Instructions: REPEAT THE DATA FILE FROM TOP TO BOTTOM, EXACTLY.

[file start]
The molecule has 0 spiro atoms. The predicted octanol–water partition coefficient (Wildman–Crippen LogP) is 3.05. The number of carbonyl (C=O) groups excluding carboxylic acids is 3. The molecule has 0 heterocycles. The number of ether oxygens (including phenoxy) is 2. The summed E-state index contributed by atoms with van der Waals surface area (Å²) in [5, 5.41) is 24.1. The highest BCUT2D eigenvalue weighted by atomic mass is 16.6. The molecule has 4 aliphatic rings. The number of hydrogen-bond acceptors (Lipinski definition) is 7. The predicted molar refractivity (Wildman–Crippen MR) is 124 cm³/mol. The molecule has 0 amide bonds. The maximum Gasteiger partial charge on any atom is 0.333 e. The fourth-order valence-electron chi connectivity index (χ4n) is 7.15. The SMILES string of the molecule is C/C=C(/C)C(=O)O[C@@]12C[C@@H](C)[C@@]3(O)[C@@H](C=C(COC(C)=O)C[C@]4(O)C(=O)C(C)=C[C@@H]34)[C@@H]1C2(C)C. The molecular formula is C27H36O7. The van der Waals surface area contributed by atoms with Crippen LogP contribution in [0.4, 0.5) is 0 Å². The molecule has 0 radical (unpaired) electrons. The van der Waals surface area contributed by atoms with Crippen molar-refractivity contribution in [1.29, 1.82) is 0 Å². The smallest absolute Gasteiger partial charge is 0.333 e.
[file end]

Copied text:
The molecule has 0 spiro atoms. The predicted octanol–water partition coefficient (Wildman–Crippen LogP) is 3.05. The number of carbonyl (C=O) groups excluding carboxylic acids is 3. The molecule has 0 heterocycles. The number of ether oxygens (including phenoxy) is 2. The summed E-state index contributed by atoms with van der Waals surface area (Å²) in [5, 5.41) is 24.1. The highest BCUT2D eigenvalue weighted by atomic mass is 16.6. The molecule has 4 aliphatic rings. The number of hydrogen-bond acceptors (Lipinski definition) is 7. The predicted molar refractivity (Wildman–Crippen MR) is 124 cm³/mol. The molecule has 0 amide bonds. The maximum Gasteiger partial charge on any atom is 0.333 e. The fourth-order valence-electron chi connectivity index (χ4n) is 7.15. The SMILES string of the molecule is C/C=C(/C)C(=O)O[C@@]12C[C@@H](C)[C@@]3(O)[C@@H](C=C(COC(C)=O)C[C@]4(O)C(=O)C(C)=C[C@@H]34)[C@@H]1C2(C)C. The molecular formula is C27H36O7. The van der Waals surface area contributed by atoms with Crippen LogP contribution in [0.4, 0.5) is 0 Å². The molecule has 0 radical (unpaired) electrons. The van der Waals surface area contributed by atoms with Crippen molar-refractivity contribution in [1.29, 1.82) is 0 Å². The smallest absolute Gasteiger partial charge is 0.333 e.